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in practice instruction level parallelism and data access patterns make a big difference. if each memory access takes 100 ns but you can do 100 at a time, most of the time there is no practical difference from each memory access taking 1 ns where you can only do 1 at a time. an observer (either a human or another computer over a network) will not notice 100 ns. the numbers listed in this chart are pure latency numbers. what most people care about when talking about cache/memory speed is bandwidth.

on an intel sandy bridge processor, each L1 access takes 4 cycles, each L2 access takes 12 cycles, each L3 access takes about 30 cycles, and each main memory access takes about 65 ns. assuming you are using a 3 GHz processor, this would make you think that you can do 750 MT/s from L1, 250 MT/s from L2, 100 MT/s from L3, and 15 MT/s from RAM.

now imagine 3 different data access patterns on a 1 GB array:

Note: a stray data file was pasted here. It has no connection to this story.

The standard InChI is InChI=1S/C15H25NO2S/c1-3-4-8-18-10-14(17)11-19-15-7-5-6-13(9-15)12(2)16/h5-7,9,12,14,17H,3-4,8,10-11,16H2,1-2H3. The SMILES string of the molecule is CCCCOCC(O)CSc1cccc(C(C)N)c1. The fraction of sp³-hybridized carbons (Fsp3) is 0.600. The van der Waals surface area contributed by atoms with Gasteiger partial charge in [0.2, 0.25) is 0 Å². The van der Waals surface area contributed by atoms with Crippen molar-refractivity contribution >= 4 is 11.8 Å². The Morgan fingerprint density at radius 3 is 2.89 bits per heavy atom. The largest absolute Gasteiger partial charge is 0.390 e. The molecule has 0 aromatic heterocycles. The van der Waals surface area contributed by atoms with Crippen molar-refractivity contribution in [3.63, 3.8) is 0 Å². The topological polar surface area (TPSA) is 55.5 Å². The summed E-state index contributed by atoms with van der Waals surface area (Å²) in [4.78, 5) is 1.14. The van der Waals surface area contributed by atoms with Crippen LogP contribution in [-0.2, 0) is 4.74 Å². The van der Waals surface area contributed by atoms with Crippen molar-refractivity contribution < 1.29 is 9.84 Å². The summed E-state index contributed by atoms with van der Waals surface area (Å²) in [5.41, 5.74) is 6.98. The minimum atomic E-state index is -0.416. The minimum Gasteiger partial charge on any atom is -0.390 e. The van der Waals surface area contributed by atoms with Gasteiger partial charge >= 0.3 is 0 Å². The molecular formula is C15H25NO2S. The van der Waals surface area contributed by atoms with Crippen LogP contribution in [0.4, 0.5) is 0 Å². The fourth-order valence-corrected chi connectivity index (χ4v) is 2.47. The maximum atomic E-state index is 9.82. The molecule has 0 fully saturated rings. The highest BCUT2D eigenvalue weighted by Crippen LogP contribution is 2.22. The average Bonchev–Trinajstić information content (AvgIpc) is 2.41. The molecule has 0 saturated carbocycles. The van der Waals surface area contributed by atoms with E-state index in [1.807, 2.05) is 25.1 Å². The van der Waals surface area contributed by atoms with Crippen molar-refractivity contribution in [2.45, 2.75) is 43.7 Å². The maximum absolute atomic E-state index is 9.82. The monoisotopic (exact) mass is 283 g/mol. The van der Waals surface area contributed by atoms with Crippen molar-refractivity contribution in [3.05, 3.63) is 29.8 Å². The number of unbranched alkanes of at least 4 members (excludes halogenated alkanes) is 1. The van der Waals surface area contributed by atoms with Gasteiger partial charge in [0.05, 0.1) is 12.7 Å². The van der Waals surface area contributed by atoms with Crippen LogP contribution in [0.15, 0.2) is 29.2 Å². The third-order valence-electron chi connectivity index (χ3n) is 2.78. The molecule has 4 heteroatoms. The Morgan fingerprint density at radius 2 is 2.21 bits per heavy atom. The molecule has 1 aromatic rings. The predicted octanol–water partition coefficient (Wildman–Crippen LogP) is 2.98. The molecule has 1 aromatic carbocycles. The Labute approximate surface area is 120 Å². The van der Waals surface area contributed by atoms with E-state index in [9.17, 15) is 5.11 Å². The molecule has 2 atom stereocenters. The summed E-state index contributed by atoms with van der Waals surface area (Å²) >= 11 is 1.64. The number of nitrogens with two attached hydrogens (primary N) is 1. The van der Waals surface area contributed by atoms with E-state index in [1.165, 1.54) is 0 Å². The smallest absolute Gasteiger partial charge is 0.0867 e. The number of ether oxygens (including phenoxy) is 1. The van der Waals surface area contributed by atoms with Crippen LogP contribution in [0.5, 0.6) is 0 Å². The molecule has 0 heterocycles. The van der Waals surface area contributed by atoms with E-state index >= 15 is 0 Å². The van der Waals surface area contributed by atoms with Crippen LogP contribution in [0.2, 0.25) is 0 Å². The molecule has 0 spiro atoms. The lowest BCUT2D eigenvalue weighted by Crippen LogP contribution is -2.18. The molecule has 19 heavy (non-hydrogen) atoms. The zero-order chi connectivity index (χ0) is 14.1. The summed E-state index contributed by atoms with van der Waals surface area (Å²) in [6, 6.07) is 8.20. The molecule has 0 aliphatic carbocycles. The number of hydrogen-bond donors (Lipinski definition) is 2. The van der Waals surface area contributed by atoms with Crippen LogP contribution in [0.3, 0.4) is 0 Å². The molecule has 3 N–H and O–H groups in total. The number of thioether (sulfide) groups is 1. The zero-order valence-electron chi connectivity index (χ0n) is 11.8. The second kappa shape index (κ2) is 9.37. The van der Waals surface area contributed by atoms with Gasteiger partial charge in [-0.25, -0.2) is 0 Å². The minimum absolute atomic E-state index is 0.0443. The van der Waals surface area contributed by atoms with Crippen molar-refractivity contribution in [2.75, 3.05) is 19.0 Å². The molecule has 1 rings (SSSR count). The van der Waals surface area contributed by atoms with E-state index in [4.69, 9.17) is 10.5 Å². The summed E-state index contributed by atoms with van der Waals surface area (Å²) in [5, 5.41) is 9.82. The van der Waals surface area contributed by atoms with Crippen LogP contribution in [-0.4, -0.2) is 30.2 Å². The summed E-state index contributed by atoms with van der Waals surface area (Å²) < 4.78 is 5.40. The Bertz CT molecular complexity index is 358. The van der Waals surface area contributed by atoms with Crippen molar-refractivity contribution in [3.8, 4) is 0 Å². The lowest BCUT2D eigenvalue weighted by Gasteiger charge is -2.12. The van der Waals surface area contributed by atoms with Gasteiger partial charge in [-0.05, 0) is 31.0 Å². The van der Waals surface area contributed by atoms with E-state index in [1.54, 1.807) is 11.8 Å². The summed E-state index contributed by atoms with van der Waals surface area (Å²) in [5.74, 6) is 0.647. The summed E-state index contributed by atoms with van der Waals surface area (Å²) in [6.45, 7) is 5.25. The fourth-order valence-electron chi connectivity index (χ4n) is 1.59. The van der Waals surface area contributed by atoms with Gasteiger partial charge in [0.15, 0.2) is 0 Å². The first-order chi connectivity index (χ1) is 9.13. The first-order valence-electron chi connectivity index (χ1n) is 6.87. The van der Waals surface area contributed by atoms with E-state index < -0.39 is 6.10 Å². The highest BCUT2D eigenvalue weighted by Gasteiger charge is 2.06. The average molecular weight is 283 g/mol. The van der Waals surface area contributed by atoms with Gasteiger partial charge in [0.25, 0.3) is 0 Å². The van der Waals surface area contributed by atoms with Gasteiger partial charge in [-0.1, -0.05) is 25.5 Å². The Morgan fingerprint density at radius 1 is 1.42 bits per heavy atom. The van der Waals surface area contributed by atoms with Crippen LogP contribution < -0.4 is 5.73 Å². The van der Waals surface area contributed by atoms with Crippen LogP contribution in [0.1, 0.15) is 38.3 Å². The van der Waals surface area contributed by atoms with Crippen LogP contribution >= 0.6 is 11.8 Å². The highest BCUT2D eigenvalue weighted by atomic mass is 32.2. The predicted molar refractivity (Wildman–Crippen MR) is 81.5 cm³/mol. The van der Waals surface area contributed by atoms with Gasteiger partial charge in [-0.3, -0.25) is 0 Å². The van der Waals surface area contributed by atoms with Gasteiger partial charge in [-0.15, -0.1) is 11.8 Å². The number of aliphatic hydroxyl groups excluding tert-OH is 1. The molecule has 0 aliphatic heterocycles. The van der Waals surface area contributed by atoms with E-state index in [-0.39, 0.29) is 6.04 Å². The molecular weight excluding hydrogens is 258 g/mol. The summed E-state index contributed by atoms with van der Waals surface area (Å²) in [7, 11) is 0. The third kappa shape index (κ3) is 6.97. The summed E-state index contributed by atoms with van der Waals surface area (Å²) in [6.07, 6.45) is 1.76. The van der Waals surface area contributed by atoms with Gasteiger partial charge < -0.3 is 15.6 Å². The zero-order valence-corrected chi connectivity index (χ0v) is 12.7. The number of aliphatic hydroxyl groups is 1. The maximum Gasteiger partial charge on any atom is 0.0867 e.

1) sequentially reading through an array

2) reading through an array with a random access pattern

3) reading through an array in a pattern where the next index is determined by the value at the current index.

if you benchmark these 3 access patterns, you will see that:

1) sequential access can do 3750 MT/s

2) random access can do 75 MT/s

3) data-dependent access can do 15 MT/s

you might guess that sequential access is fast because it is a very predictable access pattern, but it is still 5x faster than the speed indicated by the latency of L1. maybe you'd think it's prefetching into registers or something? but notice the difference between random access and data-dependent access. this is probably not what you expected at all! why is random access 5x faster than data-dependent access? because on sandy bridge, each hyper threading core can do 5 memory accesses in parallel. this also explains why sequential access seems to be 5x faster than the speed of L1.

what does this mean in practice? that to do anything practical with these latency numbers, you also need to know the parallelism of your processor and the parallelizability of your access patterns. the pure latency number only matters if you are limited to one access at a time.

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